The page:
Title: Re: Shattered Dreams of Saint Paulin #3 Using P&H Milk
Post by: JimSteel on October 14, 2013, 08:44:18 PM

I also just read that if you have no alternative to store bought P/H milk , you are better off buying skim milk and heavy cream and adding them together to better approximate creamline milk , I will be trying that soon on one of my next makes.

Today , I am going to Idaho where I can buy raw milk in the store , I will try to get some back into Canada , technically , it's illegal to bring it back , but we'll see if I can pull it off. >:D

I

I tried this last month on a 3 gallon Gouda I made.  I did notice quite a difference actually.  The curds were much sturdier and my usual pressing values weren't enough to get a tight knit.  I did not realize it at the time, but after reading your earlier post about pressing weight, it clicked in my head.
Title: Re: Shattered Dreams of Saint Paulin #3 Using P&H Milk
Post by: jwalker on October 15, 2013, 12:20:14 PM
I won't tell anyone.    :-X

Thanks for keeping quiet , I got down to Idaho yesterday and got 4 gallons of low temp creamline milk , looking forward to a make tomorrow , a four gallon Gouda.
Title: Re: Shattered Dreams of Saint Paulin #3 Using P&H Milk
Post by: Smurfmacaw on October 16, 2013, 08:53:34 PM
I won't tell anyone.    :-X

Thanks for keeping quiet , I got down to Idaho yesterday and got 4 gallons of low temp creamline milk , looking forward to a make tomorrow , a four gallon Gouda.

Now that is going the extra mile for quality milk!
Title: Re: Shattered Dreams of Saint Paulin #3 Using P&H Milk
Post by: jwalker on October 17, 2013, 07:52:17 AM
I won't tell anyone.    :-X

Thanks for keeping quiet , I got down to Idaho yesterday and got 4 gallons of low temp creamline milk , looking forward to a make tomorrow , a four gallon Gouda.

Now that is going the extra mile for quality milk!

Well, it's only a half hour drive , I live about five miles from the border crossing , we go down regularly anyway for groceries an gas.

I'll be going down this weekend for another 8 gallons , made another Gouda yesterday.

Oh , and gasoline is $1.32 per litre in BC , just across the border , it's .87 cents , so I save a pile just filling up there. >:D

Oh Canada !

Title: Re: Shattered Dreams of Saint Paulin #3 Using P&H Milk
Post by: JimSteel on October 18, 2013, 06:15:49 AM
Living on border towns definitely has advantages.  Is that a Canadian or an American litre?  ;) 
Title: Re: Shattered Dreams of Saint Paulin #3 Using P&H Milk
Post by: Smurfmacaw on October 18, 2013, 10:32:36 PM
So much for my geography! A)  I made it to Ottawa for a couple of weeks once for a conference.  The Canadian government is WAY nice than the dysfunctional buffoons to the south.  They put us up in a suite each and even gave us a break on the exchange rate.  Everyone hates when they hold the conference in the US. 

Sorry, rant mode off.....it's nice you can drive only a little bit and get quality milk.  Enjoy it, I pay 16 USD per gallon for raw cow milk.  Weather sure is nice here though. ::)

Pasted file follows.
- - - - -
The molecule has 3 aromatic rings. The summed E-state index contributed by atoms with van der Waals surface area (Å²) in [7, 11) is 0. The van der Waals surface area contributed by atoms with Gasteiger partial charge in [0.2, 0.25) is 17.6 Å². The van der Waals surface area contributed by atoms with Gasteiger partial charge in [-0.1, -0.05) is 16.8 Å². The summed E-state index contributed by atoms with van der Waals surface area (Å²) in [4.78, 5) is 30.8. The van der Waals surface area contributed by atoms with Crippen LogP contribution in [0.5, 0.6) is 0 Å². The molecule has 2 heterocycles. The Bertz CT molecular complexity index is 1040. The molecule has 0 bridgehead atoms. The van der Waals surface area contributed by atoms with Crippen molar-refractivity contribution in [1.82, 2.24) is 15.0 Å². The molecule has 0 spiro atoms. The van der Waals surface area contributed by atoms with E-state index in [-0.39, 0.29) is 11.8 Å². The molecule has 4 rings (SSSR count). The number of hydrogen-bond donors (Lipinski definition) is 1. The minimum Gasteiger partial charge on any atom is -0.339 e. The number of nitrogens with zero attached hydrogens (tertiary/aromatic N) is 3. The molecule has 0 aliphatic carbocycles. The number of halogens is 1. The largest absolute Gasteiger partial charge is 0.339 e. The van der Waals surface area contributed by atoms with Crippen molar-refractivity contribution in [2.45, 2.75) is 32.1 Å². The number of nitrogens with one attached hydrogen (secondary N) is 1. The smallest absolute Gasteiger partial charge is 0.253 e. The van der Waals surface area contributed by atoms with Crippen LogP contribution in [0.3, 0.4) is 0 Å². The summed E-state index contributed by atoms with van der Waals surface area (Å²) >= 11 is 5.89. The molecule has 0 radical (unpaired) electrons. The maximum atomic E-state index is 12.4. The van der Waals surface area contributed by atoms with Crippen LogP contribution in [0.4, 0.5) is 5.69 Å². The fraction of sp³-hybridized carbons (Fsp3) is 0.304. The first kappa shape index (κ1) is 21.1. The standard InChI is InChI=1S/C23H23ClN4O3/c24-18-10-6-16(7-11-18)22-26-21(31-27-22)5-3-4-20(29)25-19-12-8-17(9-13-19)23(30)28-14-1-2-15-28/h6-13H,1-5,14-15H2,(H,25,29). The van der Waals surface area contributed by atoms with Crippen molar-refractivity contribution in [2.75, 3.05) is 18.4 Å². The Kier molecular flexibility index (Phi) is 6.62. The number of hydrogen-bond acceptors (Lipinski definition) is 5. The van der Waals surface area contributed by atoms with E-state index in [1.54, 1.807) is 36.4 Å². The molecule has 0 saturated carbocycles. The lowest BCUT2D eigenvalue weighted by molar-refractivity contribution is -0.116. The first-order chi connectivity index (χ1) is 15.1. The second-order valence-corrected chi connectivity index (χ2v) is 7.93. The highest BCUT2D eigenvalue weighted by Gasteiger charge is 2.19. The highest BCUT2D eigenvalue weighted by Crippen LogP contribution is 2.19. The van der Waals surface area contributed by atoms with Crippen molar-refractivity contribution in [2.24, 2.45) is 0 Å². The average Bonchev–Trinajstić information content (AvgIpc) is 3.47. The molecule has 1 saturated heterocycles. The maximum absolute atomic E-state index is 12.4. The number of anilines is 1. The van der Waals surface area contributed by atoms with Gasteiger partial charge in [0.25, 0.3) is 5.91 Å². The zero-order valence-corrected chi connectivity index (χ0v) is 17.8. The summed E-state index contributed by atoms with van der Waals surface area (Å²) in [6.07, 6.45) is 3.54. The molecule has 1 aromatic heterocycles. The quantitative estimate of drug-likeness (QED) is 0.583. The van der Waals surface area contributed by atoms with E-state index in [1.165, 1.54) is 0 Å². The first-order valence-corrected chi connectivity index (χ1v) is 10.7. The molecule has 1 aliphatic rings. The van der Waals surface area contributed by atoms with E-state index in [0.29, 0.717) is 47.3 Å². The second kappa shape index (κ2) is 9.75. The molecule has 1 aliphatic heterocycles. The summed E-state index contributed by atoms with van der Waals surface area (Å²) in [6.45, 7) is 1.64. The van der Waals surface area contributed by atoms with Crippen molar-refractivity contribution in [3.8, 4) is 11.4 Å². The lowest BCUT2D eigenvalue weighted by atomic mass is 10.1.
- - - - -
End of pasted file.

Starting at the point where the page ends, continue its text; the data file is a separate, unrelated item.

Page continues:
Still, you get to tell everyone that you are so fanatic about your cheese that you travel internationally to source milk of an appropriate quality.
Title: Re: Shattered Dreams of Saint Paulin #3 Using P&H Milk
Post by: Boofer on October 20, 2013, 11:04:59 AM
I pay 16 USD per gallon for raw cow milk.
  ???...:o Yeow! And I thought $11.99 was bad. I get a little break if I use creamline.

-Boofer-
Title: Re: Shattered Dreams of Saint Paulin #3 Using P&H Milk
Post by: Digitalsmgital on October 21, 2013, 08:33:09 PM
Enjoy it, I pay 16 USD per gallon for raw cow milk.

On the black market? or across the border?
Title: Re: Shattered Dreams of Saint Paulin #3 Using P&H Milk
Post by: Boofer on October 30, 2013, 03:02:54 PM
Tomorrow marks the third week for this cheese. The recipe called for 12-15 days before removing the linens. I decided that because this was a P&H based cheese that it should get a little more time for the linens to work on the paste.

The wheels are firm but still soft enough to hold promise of another satisfying Saint Paulins cheese. Removing the linens makes the entire cheese edible. Before I began doing that, the linens attached to the rind was offputting and, in most cases, had to be removed to enjoy the cheese. A number of recipes do call for the linens to be washed off under cool, running water. I use my special cheese brush to remove the linens layer but leave the cheese intact and unblemished.

After perhaps another couple weeks these cheeses should be ready for tasting.

-Boofer-
Title: Re: Shattered Dreams of Saint Paulin #3 Using P&H Milk
Post by: JeffHamm on October 30, 2013, 04:31:20 PM
Nice presentation of linens removal.  I do the same thing.  Works a treat and you get a nice cheese.  I should look at trying one of these. 

- Jeff
Title: Re: Shattered Dreams of Saint Paulin #3 Using P&H Milk
Post by: Tomer1 on October 30, 2013, 04:38:30 PM
The shmir removal is to decrease the stinkyness of the cheese? (reduce enzyme activity)
Title: Re: Shattered Dreams of Saint Paulin #3 Using P&H Milk
Post by: Boofer on October 31, 2013, 08:22:20 AM
The shmir removal is to decrease the stinkyness of the cheese? (reduce enzyme activity)